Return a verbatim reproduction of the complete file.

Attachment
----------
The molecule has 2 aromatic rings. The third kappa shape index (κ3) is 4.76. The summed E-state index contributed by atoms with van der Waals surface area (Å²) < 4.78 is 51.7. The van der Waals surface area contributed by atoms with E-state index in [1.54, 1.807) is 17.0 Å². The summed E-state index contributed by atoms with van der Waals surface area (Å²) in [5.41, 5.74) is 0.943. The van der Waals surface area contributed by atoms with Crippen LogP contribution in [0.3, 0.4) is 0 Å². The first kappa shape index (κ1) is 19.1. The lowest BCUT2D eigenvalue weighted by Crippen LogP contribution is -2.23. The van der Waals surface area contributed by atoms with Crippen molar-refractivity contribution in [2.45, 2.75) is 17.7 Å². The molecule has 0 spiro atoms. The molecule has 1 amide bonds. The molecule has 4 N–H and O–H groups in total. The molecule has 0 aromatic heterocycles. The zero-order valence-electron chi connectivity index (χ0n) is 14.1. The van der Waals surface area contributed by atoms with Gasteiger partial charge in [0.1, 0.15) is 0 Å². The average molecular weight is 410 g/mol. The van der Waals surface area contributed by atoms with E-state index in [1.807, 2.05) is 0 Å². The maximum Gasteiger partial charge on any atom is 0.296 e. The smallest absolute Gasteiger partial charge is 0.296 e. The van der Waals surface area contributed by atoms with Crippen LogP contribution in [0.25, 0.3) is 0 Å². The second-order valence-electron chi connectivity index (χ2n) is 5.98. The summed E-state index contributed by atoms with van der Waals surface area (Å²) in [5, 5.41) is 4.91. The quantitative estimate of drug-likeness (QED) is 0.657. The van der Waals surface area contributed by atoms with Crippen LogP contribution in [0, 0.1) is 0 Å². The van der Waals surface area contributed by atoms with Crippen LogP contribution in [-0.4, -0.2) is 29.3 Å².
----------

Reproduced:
The molecule has 2 aromatic rings. The third kappa shape index (κ3) is 4.76. The summed E-state index contributed by atoms with van der Waals surface area (Å²) < 4.78 is 51.7. The van der Waals surface area contributed by atoms with E-state index in [1.54, 1.807) is 17.0 Å². The summed E-state index contributed by atoms with van der Waals surface area (Å²) in [5.41, 5.74) is 0.943. The van der Waals surface area contributed by atoms with Crippen LogP contribution in [0.3, 0.4) is 0 Å². The first kappa shape index (κ1) is 19.1. The lowest BCUT2D eigenvalue weighted by Crippen LogP contribution is -2.23. The van der Waals surface area contributed by atoms with Crippen molar-refractivity contribution in [2.45, 2.75) is 17.7 Å². The molecule has 0 spiro atoms. The molecule has 1 amide bonds. The molecule has 4 N–H and O–H groups in total. The molecule has 0 aromatic heterocycles. The zero-order valence-electron chi connectivity index (χ0n) is 14.1. The van der Waals surface area contributed by atoms with Gasteiger partial charge in [0.1, 0.15) is 0 Å². The average molecular weight is 410 g/mol. The van der Waals surface area contributed by atoms with E-state index in [1.807, 2.05) is 0 Å². The maximum Gasteiger partial charge on any atom is 0.296 e. The smallest absolute Gasteiger partial charge is 0.296 e. The van der Waals surface area contributed by atoms with Crippen LogP contribution in [0.25, 0.3) is 0 Å². The second-order valence-electron chi connectivity index (χ2n) is 5.98. The summed E-state index contributed by atoms with van der Waals surface area (Å²) in [5, 5.41) is 4.91. The quantitative estimate of drug-likeness (QED) is 0.657. The van der Waals surface area contributed by atoms with Crippen LogP contribution in [0, 0.1) is 0 Å². The van der Waals surface area contributed by atoms with Crippen LogP contribution in [-0.4, -0.2) is 29.3 Å².